What this reveals is that the strong dollar–weak dollar play, in tandem with Treasury sanctions, has been not so bad for the NY Big Banks! Why let the Europeans scoop up all those distressed assets that pop up in times of crisis? Why allow the US big banking sphere to dissolve into a world of fintech Apps? Why deprive the former of their historic raiding rights? Why stop now because the Europeans want Davos? So, the US Big Banks are thinking, let the ECB and by extension the Euro Zone fall under the bus. Anyway, coordinating policy with the ECB has tied the hands of the Fed to manage affairs to its own advantage. With war, the serpents crawl out. Again, a stark clarity emerges: What worked when inflation was less than 2% doesn’t cut it when inflation is in double digits. The low-inflation era was dominated by monetarist dogma and so it also bred structural contradictions. Even moderate interest rate increases now risk eviscerating bonds and highly-leveraged US companies, and yet still will not be high enough to stem inflation. The Fed’s 0.75% rate hike is a drop in the bucket compared to what will be needed to slow the inflationary crisis.

What to do? With war comes inflation and a decline in those willing to fund the US government’s borrowing requirement, as interest due on $30t blows out. Interest rates therefore must rise, even if they do nothing to stem inflation, to keep value in Treasuries. Thrown under the next bus is the US consumer, as inflation will soar. Higher rates have not been enough to lure outside investors into Treasury markets, with Treasuries now facing the worst bond market collapse in half a century. This has led China to dump US Treasuries to the lowest level in 12 years, and Japan, once a stalwart pillar of US investment, is cutting its holdings as well. The decline in US treasuries along with the ongoing decline in the US dollar as the world reserve currency leads to one thing: more inflation, more pain.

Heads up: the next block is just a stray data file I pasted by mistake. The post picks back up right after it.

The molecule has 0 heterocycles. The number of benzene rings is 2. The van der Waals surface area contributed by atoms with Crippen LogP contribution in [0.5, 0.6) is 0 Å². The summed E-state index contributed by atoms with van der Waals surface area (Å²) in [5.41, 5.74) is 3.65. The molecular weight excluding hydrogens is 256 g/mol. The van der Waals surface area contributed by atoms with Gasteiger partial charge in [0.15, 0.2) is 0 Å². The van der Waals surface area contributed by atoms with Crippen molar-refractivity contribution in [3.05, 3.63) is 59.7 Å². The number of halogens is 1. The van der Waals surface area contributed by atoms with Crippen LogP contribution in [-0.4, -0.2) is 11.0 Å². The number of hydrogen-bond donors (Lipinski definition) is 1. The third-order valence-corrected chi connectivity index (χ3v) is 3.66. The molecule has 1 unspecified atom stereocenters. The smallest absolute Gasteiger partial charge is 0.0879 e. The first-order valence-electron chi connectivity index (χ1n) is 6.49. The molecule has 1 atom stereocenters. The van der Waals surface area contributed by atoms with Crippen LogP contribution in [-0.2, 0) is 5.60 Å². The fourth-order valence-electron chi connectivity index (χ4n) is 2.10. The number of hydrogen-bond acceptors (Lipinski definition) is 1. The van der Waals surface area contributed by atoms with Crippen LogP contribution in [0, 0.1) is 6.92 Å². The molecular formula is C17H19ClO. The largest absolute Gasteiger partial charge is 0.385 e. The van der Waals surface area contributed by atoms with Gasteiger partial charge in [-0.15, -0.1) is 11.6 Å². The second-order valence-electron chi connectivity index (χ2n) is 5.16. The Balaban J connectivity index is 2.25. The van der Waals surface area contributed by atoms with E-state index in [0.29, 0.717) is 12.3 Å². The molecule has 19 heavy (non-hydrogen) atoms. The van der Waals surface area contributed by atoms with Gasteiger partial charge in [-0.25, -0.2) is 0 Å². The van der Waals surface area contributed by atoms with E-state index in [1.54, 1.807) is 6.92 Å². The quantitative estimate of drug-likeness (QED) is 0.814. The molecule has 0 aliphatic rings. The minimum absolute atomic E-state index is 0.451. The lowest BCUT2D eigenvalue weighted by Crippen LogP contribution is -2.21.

Here is another structural contradiction thrown up by the monetarist era. Theoretically, should the Fed crash demand enough, by making people so poor they cannot afford things, inflation can quickly be lowered to 2%. A huge sigh of relief ensues. Can the Fed then get back to printing money again? Not so fast, please: this outcome is monetarist group-think. It is part of the hubris. Today’s narrative is that the Fed can hike rates until the year’s end, hammer the consumer senseless, and then start the printing presses again, so that the market lifestyle subsidy is on again. To misquote President Clinton, it’s the war, stupid. If you take a sanctions hammer to a fragile and complex just-in-time supply network, you will have supply blockages, and cost-push inflation is inevitable. Turning on the money tap when you face supply-generated inflation will only return the inflationary dynamic to the system. What the Fed is trying to do is to keep some of the benefits of a reserve currency intact, at a time when commodity value as a trading medium commands the world’s attention.